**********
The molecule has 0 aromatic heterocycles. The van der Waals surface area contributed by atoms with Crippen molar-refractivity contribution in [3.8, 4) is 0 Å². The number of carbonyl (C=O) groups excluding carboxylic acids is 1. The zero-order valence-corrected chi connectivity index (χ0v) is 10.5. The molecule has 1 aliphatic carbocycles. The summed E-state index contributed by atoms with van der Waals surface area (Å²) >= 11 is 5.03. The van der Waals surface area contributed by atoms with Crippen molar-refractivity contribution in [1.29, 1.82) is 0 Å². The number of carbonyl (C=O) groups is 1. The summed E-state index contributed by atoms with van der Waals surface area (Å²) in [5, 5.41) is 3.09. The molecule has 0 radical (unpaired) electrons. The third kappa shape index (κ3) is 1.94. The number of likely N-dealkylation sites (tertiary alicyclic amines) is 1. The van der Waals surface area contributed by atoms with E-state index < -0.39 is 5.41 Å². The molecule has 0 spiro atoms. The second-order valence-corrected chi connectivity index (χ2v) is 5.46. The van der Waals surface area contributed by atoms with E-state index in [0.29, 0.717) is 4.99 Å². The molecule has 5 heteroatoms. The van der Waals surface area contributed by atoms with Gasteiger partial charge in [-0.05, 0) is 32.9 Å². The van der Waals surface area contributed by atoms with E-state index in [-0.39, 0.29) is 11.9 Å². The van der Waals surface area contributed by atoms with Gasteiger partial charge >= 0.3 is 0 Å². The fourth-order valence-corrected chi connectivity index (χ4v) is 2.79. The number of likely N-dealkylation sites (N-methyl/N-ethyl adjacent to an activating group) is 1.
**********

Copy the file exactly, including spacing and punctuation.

The molecule has 0 aromatic heterocycles. The van der Waals surface area contributed by atoms with Crippen molar-refractivity contribution in [3.8, 4) is 0 Å². The number of carbonyl (C=O) groups excluding carboxylic acids is 1. The zero-order valence-corrected chi connectivity index (χ0v) is 10.5. The molecule has 1 aliphatic carbocycles. The summed E-state index contributed by atoms with van der Waals surface area (Å²) >= 11 is 5.03. The van der Waals surface area contributed by atoms with Crippen molar-refractivity contribution in [1.29, 1.82) is 0 Å². The number of carbonyl (C=O) groups is 1. The summed E-state index contributed by atoms with van der Waals surface area (Å²) in [5, 5.41) is 3.09. The molecule has 0 radical (unpaired) electrons. The third kappa shape index (κ3) is 1.94. The number of likely N-dealkylation sites (tertiary alicyclic amines) is 1. The van der Waals surface area contributed by atoms with E-state index < -0.39 is 5.41 Å². The molecule has 0 spiro atoms. The second-order valence-corrected chi connectivity index (χ2v) is 5.46. The van der Waals surface area contributed by atoms with E-state index in [0.29, 0.717) is 4.99 Å². The molecule has 5 heteroatoms. The van der Waals surface area contributed by atoms with Gasteiger partial charge in [-0.05, 0) is 32.9 Å². The van der Waals surface area contributed by atoms with E-state index in [-0.39, 0.29) is 11.9 Å². The van der Waals surface area contributed by atoms with Gasteiger partial charge >= 0.3 is 0 Å². The fourth-order valence-corrected chi connectivity index (χ4v) is 2.79. The number of likely N-dealkylation sites (N-methyl/N-ethyl adjacent to an activating group) is 1.